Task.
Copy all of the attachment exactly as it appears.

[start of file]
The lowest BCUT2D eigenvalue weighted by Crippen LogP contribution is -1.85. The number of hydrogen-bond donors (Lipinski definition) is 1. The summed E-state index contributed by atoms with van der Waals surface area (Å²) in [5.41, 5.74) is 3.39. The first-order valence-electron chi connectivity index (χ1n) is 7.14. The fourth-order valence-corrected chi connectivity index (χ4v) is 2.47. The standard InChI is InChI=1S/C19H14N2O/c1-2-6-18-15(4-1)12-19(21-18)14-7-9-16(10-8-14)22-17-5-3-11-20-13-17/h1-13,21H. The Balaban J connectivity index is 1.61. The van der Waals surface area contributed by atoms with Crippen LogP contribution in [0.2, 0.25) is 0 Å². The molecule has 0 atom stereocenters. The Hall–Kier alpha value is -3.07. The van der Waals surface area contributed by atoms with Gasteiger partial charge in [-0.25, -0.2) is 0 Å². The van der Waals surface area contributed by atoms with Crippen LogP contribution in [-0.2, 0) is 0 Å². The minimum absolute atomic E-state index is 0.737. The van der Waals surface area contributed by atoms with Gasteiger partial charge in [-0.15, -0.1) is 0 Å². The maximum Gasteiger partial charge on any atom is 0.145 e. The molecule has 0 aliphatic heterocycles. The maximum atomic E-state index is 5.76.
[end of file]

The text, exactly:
The lowest BCUT2D eigenvalue weighted by Crippen LogP contribution is -1.85. The number of hydrogen-bond donors (Lipinski definition) is 1. The summed E-state index contributed by atoms with van der Waals surface area (Å²) in [5.41, 5.74) is 3.39. The first-order valence-electron chi connectivity index (χ1n) is 7.14. The fourth-order valence-corrected chi connectivity index (χ4v) is 2.47. The standard InChI is InChI=1S/C19H14N2O/c1-2-6-18-15(4-1)12-19(21-18)14-7-9-16(10-8-14)22-17-5-3-11-20-13-17/h1-13,21H. The Balaban J connectivity index is 1.61. The van der Waals surface area contributed by atoms with Crippen LogP contribution in [0.2, 0.25) is 0 Å². The molecule has 0 atom stereocenters. The Hall–Kier alpha value is -3.07. The van der Waals surface area contributed by atoms with Gasteiger partial charge in [-0.25, -0.2) is 0 Å². The van der Waals surface area contributed by atoms with Crippen LogP contribution in [-0.2, 0) is 0 Å². The minimum absolute atomic E-state index is 0.737. The van der Waals surface area contributed by atoms with Gasteiger partial charge in [-0.15, -0.1) is 0 Å². The maximum Gasteiger partial charge on any atom is 0.145 e. The molecule has 0 aliphatic heterocycles. The maximum atomic E-state index is 5.76.